200 match(es) found in quotations

William Shakespeare :
Now, my co-mates and brothers in exile, Hath not old custom made this life more sweet Than that of painted pomp?
[William Shakespeare (1564-1616), British dramatist, poet. Duke Senior, in As You Like It, act 2, sc. 1, l. 1-3. The banished duke moralizing in the forest of Arden.]
Read more quotations about / on: life
Oscar Wilde :
Every portrait that is painted with feeling is a portrait of the artist, not of the sitter.
[Oscar Wilde (1854-1900), Anglo-Irish playwright, author. Basil Hallward, in The Picture of Dorian Gray, ch. 1 (1891).]
William Butler Yeats :
Now as at all times I can see in the mind's eye, In their stiff, painted clothes, the pale unsatisfied ones Appear and disappear in the blue depth of the sky
[William Butler Yeats (1865-1939), Irish poet. The Magi (l. 1-3). . . The Collected Poems of W. B. Yeats. Richard J. Finneran, ed. (1989) Macmillan.]
Read more quotations about / on: blue, sky
William Shakespeare :
How low am I, thou painted maypole? Speak!
[William Shakespeare (1564-1616), British dramatist, poet. Hermia, in A Midsummer Night's Dream, act 3, sc. 2, l. 296. Angry with the taller Helena.]
William Shakespeare :
'Tis the eye of childhood That fears a painted devil.
[William Shakespeare (1564-1616), British poet. Macbeth (II, ii). . . The Unabridged William Shakespeare, William George Clark and William Aldis Wright, eds. (1989) Running Press.]
Read more quotations about / on: childhood
William Shakespeare :
It is impossible you should see this, Were they as prime as goats, as hot as monkeys, As salt as wolves in pride, and fools as gross As ignorance made drunk.
[William Shakespeare (1564-1616), British dramatist, poet. Iago, in Othello, act 3, sc. 3, l. 402-5. Goats were proverbially lecherous, and monkeys noted for lust, as were wolves in heat; "salt" means lustful; Iago protests that Othello cannot see Cassio and Desdemona in the act of lust.]
Read more quotations about / on: pride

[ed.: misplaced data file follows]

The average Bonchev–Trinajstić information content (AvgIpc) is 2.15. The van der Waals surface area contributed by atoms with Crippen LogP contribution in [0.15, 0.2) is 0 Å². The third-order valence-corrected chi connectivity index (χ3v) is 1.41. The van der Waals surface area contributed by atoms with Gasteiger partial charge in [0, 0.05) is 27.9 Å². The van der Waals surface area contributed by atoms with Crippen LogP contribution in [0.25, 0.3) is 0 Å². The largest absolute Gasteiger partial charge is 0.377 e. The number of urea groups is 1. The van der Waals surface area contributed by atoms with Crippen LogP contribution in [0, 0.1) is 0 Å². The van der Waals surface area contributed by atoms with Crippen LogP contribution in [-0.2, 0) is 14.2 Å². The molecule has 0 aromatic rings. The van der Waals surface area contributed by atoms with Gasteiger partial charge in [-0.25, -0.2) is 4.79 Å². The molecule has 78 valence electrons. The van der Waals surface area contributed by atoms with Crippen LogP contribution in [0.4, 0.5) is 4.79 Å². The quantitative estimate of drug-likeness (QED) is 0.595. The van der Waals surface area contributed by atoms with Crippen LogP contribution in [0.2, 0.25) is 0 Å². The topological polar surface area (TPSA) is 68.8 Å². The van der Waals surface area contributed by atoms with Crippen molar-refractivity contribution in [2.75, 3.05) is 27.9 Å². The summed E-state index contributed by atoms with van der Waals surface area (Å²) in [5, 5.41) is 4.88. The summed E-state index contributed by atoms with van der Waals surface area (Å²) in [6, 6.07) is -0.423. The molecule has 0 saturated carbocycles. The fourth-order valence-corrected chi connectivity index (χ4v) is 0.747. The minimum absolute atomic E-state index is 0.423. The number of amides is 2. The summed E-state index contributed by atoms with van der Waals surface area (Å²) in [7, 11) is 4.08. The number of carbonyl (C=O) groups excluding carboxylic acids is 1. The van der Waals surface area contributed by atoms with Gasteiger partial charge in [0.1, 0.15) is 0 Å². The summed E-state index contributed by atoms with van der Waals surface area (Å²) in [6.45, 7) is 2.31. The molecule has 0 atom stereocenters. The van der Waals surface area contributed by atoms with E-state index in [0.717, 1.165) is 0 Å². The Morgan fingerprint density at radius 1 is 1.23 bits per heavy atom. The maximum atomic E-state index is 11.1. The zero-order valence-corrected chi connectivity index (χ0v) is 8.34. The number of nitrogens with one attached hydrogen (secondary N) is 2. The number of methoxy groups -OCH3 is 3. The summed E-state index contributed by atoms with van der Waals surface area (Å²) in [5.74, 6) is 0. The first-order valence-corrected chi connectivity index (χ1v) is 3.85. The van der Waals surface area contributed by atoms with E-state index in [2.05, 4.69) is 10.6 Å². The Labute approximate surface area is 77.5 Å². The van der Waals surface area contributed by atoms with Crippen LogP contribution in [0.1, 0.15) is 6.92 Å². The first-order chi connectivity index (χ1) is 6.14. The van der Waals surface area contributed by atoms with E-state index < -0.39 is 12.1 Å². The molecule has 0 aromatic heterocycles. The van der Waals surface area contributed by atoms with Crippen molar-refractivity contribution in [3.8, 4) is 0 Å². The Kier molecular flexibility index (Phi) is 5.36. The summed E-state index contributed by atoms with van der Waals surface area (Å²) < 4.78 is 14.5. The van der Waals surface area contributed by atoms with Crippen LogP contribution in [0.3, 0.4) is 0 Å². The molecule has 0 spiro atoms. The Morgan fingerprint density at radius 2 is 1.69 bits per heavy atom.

Gwendolyn Brooks :
The pink paint on the innocence of fear; Walk in a gingerly manner up the hall.
[Gwendolyn Brooks (b. 1917), U.S. poet. The Lovers of the Poor (l. 5-6). . . Selected Poems by Gwendolyn Brooks. (1963) Harper & Row.]
Read more quotations about / on: pink, innocence, fear
Henry David Thoreau :
Nature is a personality so vast and universal that we have never seen one of her features. The walker in the familiar fields which stretch around my native town sometimes finds himself in another land than is described in their owners' deeds, as it were in some faraway field on the confines of the actual Concord, where her jurisdiction ceases, and the idea which the word Concord suggests ceases to be suggested. These farms which I have myself surveyed, these bounds which I have set up, appear dimly still as through a mist; but they have no chemistry to fix them; they fade from the surface of the glass, and the picture which the painter painted stands out dimly from beneath. The world with which we are commonly acquainted leaves no trace, and it will have no anniversary.
[Henry David Thoreau (1817-1862), U.S. philosopher, author, naturalist. "Walking" (1862), in The Writings of Henry David Thoreau, vol. 5, p. 242, Houghton Mifflin (1906).]
Read more quotations about / on: anniversary
Robert Frost :
There was an old, old house renewed with paint, And in it a piano loudly playing.
[Robert Frost (1874-1963), U.S. poet. "The Investment."]
Read more quotations about / on: house
Henry David Thoreau :
Have you ever read Ruskin's books? If not, I would recommend you to try the second and third volumes (not parts) of his "Modern Painters." I am now reading the fourth, and have read most of his other books lately. They are singularly good and encouraging, though not without crudeness and bigotry. The themes in the volumes referred to are Infinity, Beauty, Imagination, Love of Nature, etc.,—all treated in a very living manner. I am rather surprised by them. It is remarkable that these things should be said with reference to painting chiefly, rather than literature. The "Seven Lamps of Architecture," too, is made of good stuff; but, as I remember, there is too much about art in it for me and the Hottentots. We want to know about matters and things in general. Our house is as yet a hut.
[Henry David Thoreau (1817-1862), U.S. philosopher, author, naturalist. Letter, November 16, 1857, to Harrison Blake, in The Writings of Henry David Thoreau, vol. 6, p. 319, Houghton Mifflin (1906).]
[Hata Bildir]